Friday, September 5, 2014

Drawn and Quartered; the Fate of American Business



For nearly 600 years under English law, one could be ‘drawn and quartered’ for the crime of treason. Yet our present day crime is the Quarterly Report, upon which investors depend for their particular pound of flesh ‘drawn’ from the mismanagement of Corporations. Yet the simile is perhaps not too far removed from the fate of American Business.

Present-day investors are the owners of business . . . its absolute owners. Thus what they demand is profit, something to put in their pockets and those demands come due every financial quarter. The punishment for missing such owner expectations is a drop in stock price, essentially devaluing the companies they themselves own.


Now if that sounds like robbing your own pocket for a failure to fill that pocket adequately, you’re dead right in theory. What prevents this theory from becoming fact is that stock ownership has none of the strictures icons like Edison, Ford, Rockefeller or Carnegie faced.

Those ‘owners of industry’ had to stick around and deal with the difficulties inherent in building wealth and value. Nasty little details like research and development, as well as long-term planning and marketing, keeping a dedicated work force together and assuring that their eye was on the ball in a changing marketplace.

Current ‘investment owners’ simply sell their stock and move on to whatever pasture seems greener in the coming quarter. Essentially, they have no skin in the game. They make their money by avoiding the nasty details, ‘drawing and quartering’ the companies in which they invest and moving on.

Back to its definition, drawing and quartering was, part of the grisly English penalty that could include several steps. First he was drawn, that is, tied to a horse and dragged to the gallows, a punishment that might include hanging (usually not to the death), usually live disemboweling, burning of the entrails, beheading, and quartering. This last step was sometimes accomplished by tying each of the four limbs to a different horse and spurring them in different directions. We mimic that today, not quite hanging our corporations to the death, but disemboweling their best attributes and certainly burning what remains before tearing apart the corporate body

If you can’t get your head around why that happens in this day and age, look at how we have contrived to reward CEOs. Most CEOs of large businesses draw a minimal salary and are up to 90% compensated by stock options—the ability to take discounted options, not available to other investors, on the company stock price and make millions (occasionally billions) by pumping that stock full of air in the short term.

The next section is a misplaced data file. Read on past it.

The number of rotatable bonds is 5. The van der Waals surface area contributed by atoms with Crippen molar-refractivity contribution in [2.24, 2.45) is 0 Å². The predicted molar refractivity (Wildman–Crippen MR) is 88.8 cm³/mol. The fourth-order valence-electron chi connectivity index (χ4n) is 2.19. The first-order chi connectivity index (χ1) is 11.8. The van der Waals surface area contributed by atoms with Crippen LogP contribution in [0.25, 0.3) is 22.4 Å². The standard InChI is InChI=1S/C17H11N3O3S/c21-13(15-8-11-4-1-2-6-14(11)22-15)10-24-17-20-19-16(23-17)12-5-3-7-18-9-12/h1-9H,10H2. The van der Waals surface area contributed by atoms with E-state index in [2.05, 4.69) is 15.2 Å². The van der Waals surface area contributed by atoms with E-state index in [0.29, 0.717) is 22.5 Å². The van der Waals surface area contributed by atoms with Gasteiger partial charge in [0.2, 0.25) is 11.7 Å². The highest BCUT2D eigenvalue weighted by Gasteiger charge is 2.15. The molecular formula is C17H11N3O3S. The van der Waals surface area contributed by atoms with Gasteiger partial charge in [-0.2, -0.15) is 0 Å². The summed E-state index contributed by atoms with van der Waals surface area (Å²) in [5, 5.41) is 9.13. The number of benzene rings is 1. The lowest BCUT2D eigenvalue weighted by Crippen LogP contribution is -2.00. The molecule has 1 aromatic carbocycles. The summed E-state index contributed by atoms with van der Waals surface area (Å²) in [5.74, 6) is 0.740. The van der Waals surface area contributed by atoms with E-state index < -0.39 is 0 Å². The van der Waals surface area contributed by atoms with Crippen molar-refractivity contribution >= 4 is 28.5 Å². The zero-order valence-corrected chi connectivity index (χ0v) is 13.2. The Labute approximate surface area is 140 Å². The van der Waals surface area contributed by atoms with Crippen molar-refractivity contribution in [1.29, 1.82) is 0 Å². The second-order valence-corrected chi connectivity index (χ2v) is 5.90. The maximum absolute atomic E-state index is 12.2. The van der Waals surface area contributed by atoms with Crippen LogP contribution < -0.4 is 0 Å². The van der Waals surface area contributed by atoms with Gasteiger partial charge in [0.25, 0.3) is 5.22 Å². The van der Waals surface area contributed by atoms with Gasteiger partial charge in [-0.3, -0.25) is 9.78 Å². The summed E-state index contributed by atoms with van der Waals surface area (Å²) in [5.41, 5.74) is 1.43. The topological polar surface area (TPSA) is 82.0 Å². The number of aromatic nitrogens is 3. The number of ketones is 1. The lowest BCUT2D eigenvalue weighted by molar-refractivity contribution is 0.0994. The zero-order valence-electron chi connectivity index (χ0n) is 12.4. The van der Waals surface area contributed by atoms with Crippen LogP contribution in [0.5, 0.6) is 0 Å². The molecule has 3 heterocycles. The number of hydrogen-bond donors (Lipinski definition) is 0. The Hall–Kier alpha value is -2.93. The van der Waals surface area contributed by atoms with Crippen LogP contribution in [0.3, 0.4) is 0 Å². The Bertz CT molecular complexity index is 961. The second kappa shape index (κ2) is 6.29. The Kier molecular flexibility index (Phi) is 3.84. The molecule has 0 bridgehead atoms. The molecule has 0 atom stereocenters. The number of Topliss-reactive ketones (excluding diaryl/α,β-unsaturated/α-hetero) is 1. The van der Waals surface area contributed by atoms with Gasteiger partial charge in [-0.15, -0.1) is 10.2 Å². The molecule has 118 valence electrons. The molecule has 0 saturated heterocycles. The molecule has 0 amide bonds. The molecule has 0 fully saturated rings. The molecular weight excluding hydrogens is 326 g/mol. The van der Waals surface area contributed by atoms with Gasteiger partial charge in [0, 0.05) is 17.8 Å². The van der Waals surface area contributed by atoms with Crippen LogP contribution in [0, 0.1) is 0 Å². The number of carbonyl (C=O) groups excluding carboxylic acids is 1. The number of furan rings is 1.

Certainly by any standards that’s treason against the corporate body, yet there’s not a whimper of protest as our Dow Jones sits comfortably above 15,000 and the nation staggers at or near poverty levels not seen for three quarters of a century.

So we have two separate factions in the corporate world, each profiting in the short term while ignoring the basic health of the company—owners (investors) and managers (CEOs). But surely Boards of Directors are there to prevent just such corporate chicanery.

Not so. Board members are self-interested as well. These co-conspirators mostly have their careers behind them, yet the average compensation for board membership in Fortune 500 companies is $250,000 for an average of eight meetings a year. Pretty nice compensation when you combine several board memberships along with perks such as corporate air-travel and generous expense allowances.

The modern investor-owner with the full support of its corporate board operates on the Bain Capital template, taking over under performing companies and stripping them of assets. Chuck the pension plan, close down R&D, fire the older (expensive) employees and replace them with young and inexperienced temporary workers, thus guaranteeing a rise in stock price, pocketing a bundle and leaving not much but smoldering wreckage behind. But who cares, if it was a good quarter and the ownership moves on?

The question is, how long can we sustain the drawing and quartering of American corporations?